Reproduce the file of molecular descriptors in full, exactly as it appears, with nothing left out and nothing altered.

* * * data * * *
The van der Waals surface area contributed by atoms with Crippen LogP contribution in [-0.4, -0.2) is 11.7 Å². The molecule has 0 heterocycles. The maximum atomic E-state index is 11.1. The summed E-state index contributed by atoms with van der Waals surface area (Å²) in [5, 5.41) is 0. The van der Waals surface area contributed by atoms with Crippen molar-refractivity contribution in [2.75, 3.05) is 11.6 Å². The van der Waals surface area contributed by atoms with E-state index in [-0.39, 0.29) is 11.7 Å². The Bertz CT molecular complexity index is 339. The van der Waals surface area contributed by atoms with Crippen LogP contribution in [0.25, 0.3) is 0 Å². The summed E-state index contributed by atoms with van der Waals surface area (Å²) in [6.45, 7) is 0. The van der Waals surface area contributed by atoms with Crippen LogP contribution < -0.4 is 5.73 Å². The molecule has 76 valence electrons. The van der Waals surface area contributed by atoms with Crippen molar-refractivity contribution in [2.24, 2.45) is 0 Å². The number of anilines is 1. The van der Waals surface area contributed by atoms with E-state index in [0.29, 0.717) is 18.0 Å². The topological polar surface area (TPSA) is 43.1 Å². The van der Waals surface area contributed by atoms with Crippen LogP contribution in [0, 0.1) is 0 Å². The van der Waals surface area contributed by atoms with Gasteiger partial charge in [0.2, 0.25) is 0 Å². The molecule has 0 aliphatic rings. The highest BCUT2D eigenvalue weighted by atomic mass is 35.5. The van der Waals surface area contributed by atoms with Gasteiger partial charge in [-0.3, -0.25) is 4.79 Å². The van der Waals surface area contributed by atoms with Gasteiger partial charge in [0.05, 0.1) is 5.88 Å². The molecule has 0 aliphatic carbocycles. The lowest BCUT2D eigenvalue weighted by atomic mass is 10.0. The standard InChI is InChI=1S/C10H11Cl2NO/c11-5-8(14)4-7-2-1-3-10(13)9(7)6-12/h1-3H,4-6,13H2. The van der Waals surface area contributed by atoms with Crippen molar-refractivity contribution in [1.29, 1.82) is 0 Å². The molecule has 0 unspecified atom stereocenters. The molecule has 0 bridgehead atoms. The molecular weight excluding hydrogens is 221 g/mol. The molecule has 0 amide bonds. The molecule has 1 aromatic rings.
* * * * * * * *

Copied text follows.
The van der Waals surface area contributed by atoms with Crippen LogP contribution in [-0.4, -0.2) is 11.7 Å². The molecule has 0 heterocycles. The maximum atomic E-state index is 11.1. The summed E-state index contributed by atoms with van der Waals surface area (Å²) in [5, 5.41) is 0. The van der Waals surface area contributed by atoms with Crippen molar-refractivity contribution in [2.75, 3.05) is 11.6 Å². The van der Waals surface area contributed by atoms with E-state index in [-0.39, 0.29) is 11.7 Å². The Bertz CT molecular complexity index is 339. The van der Waals surface area contributed by atoms with Crippen LogP contribution in [0.25, 0.3) is 0 Å². The summed E-state index contributed by atoms with van der Waals surface area (Å²) in [6.45, 7) is 0. The van der Waals surface area contributed by atoms with Crippen LogP contribution < -0.4 is 5.73 Å². The molecule has 76 valence electrons. The van der Waals surface area contributed by atoms with Crippen molar-refractivity contribution in [2.24, 2.45) is 0 Å². The number of anilines is 1. The van der Waals surface area contributed by atoms with E-state index in [0.29, 0.717) is 18.0 Å². The topological polar surface area (TPSA) is 43.1 Å². The van der Waals surface area contributed by atoms with Crippen LogP contribution in [0, 0.1) is 0 Å². The van der Waals surface area contributed by atoms with Gasteiger partial charge in [0.2, 0.25) is 0 Å². The molecule has 0 aliphatic rings. The highest BCUT2D eigenvalue weighted by atomic mass is 35.5. The van der Waals surface area contributed by atoms with Gasteiger partial charge in [-0.3, -0.25) is 4.79 Å². The van der Waals surface area contributed by atoms with Gasteiger partial charge in [0.05, 0.1) is 5.88 Å². The molecule has 0 aliphatic carbocycles. The lowest BCUT2D eigenvalue weighted by atomic mass is 10.0. The standard InChI is InChI=1S/C10H11Cl2NO/c11-5-8(14)4-7-2-1-3-10(13)9(7)6-12/h1-3H,4-6,13H2. The van der Waals surface area contributed by atoms with Crippen molar-refractivity contribution in [1.29, 1.82) is 0 Å². The molecule has 0 unspecified atom stereocenters. The molecule has 0 bridgehead atoms. The molecular weight excluding hydrogens is 221 g/mol. The molecule has 0 amide bonds. The molecule has 1 aromatic rings.